I suppose it is in reaction to these excesses that today the pendulum is swinging all the way back toward the right brain. It seems like we are currently engaged in a battle between those on the right (brain) and those on the left (brain). Just today I learned that the right (brain) is taking a stand (again) in Tennessee, where all the schools will now be required to use inappropriate right-brain critical thinking skills to evaluate hard core science in the classrooms. Folks, the universe does not operate on right(brain) human skills and neither does the corposystem, although it’s happy to take advantage of what it knows about these. It would be better if we understood the world we live in. Right, wrong and left.

And I have an even better idea. Why not everyone learn to use BOTH right brain logic AND left brain logic and also learn where each approach is most useful to our common welfare.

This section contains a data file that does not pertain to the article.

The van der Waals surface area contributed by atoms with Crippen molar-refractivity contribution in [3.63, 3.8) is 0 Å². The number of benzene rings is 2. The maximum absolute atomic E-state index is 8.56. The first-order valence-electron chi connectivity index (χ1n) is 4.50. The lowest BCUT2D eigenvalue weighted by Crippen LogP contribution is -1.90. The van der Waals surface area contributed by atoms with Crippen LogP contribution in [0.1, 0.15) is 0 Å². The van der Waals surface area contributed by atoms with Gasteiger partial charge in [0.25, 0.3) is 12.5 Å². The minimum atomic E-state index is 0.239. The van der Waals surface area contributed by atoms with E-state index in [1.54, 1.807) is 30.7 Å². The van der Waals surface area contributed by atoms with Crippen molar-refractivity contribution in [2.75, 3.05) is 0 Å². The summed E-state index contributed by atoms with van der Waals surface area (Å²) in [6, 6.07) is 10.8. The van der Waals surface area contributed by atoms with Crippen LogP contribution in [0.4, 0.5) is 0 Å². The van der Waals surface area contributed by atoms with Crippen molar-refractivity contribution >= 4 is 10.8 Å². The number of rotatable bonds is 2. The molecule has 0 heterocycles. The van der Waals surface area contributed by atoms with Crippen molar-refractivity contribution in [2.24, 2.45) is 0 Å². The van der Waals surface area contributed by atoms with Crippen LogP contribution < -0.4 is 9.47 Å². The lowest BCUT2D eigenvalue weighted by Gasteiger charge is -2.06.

Bare Bones Biology 107 – Right, Left, or Wrong?
KEOS-FM 89.1
Audio available here
or at
http://www.BareBonesBiology.com

Bare Bones Biology 064 – Corposystem Power

When I opened my mailbox to the January issue of National Geographic with the word population plastered across a picture of seething humanity, I knew this would be the year when we humans, as a society, will choose the future for our home on earth. Finally, I said, someone in authority is telling us the truth about our ecosystem.

Not surprisingly, the corposystem responded with a barrage of self-serving lies. Most of these center around the root lie that we can live in a world where infinite growth is possible.

From my point of view, the good thing about their lies is that they make no sense at all, and anyone can do the math. Anyone can understand that the corposystem power will fail unless the corposystem changes its world view. Because the world view that it has built (James Hillman calls it a religion) is not based in physical, factual reality, and as time goes by the corposystem must tweak this and lie about that to make their little world seem as though it makes sense. But, as someone has said, physics will not wait around for us to catch on to reality. The factual reality of physics is what it is, without regard for anyone’s opinion or metaphor or ideology.